Jul 23, 2012

How does Hollywood deal with real-life tragedy?

One day they're rolling out the red carpet, the next Warner Bros. was dealing with headlines asking if Batman had blood on his hands. How does Hollywood handle real-life tragedy?

Luke Buckmaster — Writer, Critic and The Daily Review Journalist

Luke Buckmaster

Writer, Critic and The Daily Review Journalist

An audience of cinema-goers in a packed evening screening nibble popcorn and swig soft drinks, watching the latest big-screen Hollywood spectacle before unthinkable violence sends the room into bedlam. Four men in trench coats, armed with submachine guns, stand behind the screen firing randomly into the crowd. As viewers clamber for the exits, the men hold onto their triggers and march forward in unison as a torrent of bullets tears the place apart.

That’s not a description of the tragedy that hit the Century 16 cinema complex in Aurora, Colorado, last Friday when 24-year-old James Holmes allegedly gunned down 12 people and wounded more than 50 on a shooting spree during a screening of The Dark Knight Rises. It is a scene in the trailer for new film Gangster Squad, a 1940s-set mob drama starring Sean Penn and Ryan Gosling. The trailer was set to play “loose” (industry parlance to describe a distributor’s request to screen) at around 30% of cinemas showing the Batman movie over the weekend. It is not known whether the trailer played at Century 16.

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8 thoughts on “How does Hollywood deal with real-life tragedy?

  1. Mike Smith

    I’m kind of disgusted, but this will likely boost box office take.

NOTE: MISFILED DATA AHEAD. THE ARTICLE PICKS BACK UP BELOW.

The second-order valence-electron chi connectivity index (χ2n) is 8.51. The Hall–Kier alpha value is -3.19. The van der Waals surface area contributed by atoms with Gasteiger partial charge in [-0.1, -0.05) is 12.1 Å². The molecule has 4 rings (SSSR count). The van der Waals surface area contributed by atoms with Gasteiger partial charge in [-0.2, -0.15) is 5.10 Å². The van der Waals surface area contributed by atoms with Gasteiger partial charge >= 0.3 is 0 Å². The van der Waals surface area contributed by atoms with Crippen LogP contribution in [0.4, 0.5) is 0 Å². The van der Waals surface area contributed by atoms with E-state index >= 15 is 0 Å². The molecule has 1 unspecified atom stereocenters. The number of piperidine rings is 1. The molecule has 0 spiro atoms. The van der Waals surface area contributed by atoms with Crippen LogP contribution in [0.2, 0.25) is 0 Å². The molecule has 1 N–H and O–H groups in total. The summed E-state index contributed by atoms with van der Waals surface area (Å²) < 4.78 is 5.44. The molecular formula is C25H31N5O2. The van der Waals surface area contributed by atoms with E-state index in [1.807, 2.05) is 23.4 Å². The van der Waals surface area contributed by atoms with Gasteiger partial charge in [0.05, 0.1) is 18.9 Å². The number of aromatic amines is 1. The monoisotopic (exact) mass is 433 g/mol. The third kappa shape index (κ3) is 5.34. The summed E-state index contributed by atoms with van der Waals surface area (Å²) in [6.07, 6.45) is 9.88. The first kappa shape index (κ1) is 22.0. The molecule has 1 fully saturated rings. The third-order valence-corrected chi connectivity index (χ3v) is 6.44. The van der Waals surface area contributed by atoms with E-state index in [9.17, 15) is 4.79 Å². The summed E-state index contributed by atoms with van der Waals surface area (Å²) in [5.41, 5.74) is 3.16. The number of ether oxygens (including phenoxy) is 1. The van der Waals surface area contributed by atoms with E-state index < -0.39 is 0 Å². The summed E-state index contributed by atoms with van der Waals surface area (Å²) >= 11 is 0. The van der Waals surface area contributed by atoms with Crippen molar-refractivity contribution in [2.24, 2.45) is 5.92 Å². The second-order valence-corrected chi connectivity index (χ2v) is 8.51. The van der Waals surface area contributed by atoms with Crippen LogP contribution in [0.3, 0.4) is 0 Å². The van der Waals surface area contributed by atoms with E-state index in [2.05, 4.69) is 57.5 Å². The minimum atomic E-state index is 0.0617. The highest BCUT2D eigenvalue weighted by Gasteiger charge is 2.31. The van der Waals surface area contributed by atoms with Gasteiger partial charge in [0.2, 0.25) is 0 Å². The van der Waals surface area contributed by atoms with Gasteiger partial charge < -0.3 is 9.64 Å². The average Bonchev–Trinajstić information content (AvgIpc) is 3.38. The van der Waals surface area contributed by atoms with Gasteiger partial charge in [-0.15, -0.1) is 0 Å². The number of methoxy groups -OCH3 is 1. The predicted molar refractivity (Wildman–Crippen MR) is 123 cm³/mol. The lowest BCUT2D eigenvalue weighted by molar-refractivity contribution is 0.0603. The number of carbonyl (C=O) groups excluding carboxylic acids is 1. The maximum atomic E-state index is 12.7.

2. Bill Hilliger

    Remeber Columbine – God, Jesus, Bible, Christians, Born Again Christians, Pastors, Saviours, the NRA, a right to bear arms, inherent fear, guns and tragedy, prayer and on it goes until next time.

  3. AR

    “violence is as amerikan as cherry pie” said H Rap Brown on succeeding Stokely Carmichael and, although he was specifically referring to white on black oppression, it applies in general to a country so immersed in exceptionalism, Manifest Destiny, religiosity, ignorance & arrogance feeding on filmed violence from the moment their eyes open, with sufficient power to project their pathologies all over the planet.

  4. nonscenic

    In a country where “Family Shooting Ranges” are perfectly normal it will take tragedies such as these to awaken a sense that something is wrong. The availability of guns is the disclosing solution that shows the plaque in society. America, and the cultures that follow it, really has an inbuilt culture of hatred for one another. When violent movies are “fun”, the demonic is lurking around.

  5. Mike Smith

    @AR – isn’t it apple pie?

  6. marcusb

    The USA is a foreign country (to me) with strange customs and an odd habit of equating freedom with weapon ownership. Don’t expect an event such as this to change the sociocultural landscape; past such incidents haven’t, so why should this one?

  7. AR

    MikeS – no, it was “cherry pie”, just another one of those misremembered things like “play it again Sam” or “you doity rat”. But because the more familiar phrase is “for mom & apple pie” it is now the norm.

  8. Johnfromplanetearth

    Perhaps Warner Bros. will reel in their Director’s dark vision of a superhero movie next time and ask him to steer clear of the dark side of a character and maybe instill a little fun in their next Batman epic?

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